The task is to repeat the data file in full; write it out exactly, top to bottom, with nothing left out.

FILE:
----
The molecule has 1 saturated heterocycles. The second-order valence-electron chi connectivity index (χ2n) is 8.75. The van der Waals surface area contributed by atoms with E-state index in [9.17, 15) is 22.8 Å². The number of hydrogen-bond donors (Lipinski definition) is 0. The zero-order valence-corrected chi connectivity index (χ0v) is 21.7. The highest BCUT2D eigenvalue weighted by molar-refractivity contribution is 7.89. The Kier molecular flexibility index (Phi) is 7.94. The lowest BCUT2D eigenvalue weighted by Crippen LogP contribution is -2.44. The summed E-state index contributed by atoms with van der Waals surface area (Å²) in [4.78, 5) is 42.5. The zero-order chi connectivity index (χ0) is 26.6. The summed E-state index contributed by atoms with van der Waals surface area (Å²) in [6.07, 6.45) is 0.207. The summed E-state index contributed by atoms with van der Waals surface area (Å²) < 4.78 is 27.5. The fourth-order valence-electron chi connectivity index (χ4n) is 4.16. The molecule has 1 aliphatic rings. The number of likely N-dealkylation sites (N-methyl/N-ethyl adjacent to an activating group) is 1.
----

The molecule has 1 saturated heterocycles. The second-order valence-electron chi connectivity index (χ2n) is 8.75. The van der Waals surface area contributed by atoms with E-state index in [9.17, 15) is 22.8 Å². The number of hydrogen-bond donors (Lipinski definition) is 0. The zero-order valence-corrected chi connectivity index (χ0v) is 21.7. The highest BCUT2D eigenvalue weighted by molar-refractivity contribution is 7.89. The Kier molecular flexibility index (Phi) is 7.94. The lowest BCUT2D eigenvalue weighted by Crippen LogP contribution is -2.44. The summed E-state index contributed by atoms with van der Waals surface area (Å²) in [4.78, 5) is 42.5. The zero-order chi connectivity index (χ0) is 26.6. The summed E-state index contributed by atoms with van der Waals surface area (Å²) in [6.07, 6.45) is 0.207. The summed E-state index contributed by atoms with van der Waals surface area (Å²) < 4.78 is 27.5. The fourth-order valence-electron chi connectivity index (χ4n) is 4.16. The molecule has 1 aliphatic rings. The number of likely N-dealkylation sites (N-methyl/N-ethyl adjacent to an activating group) is 1.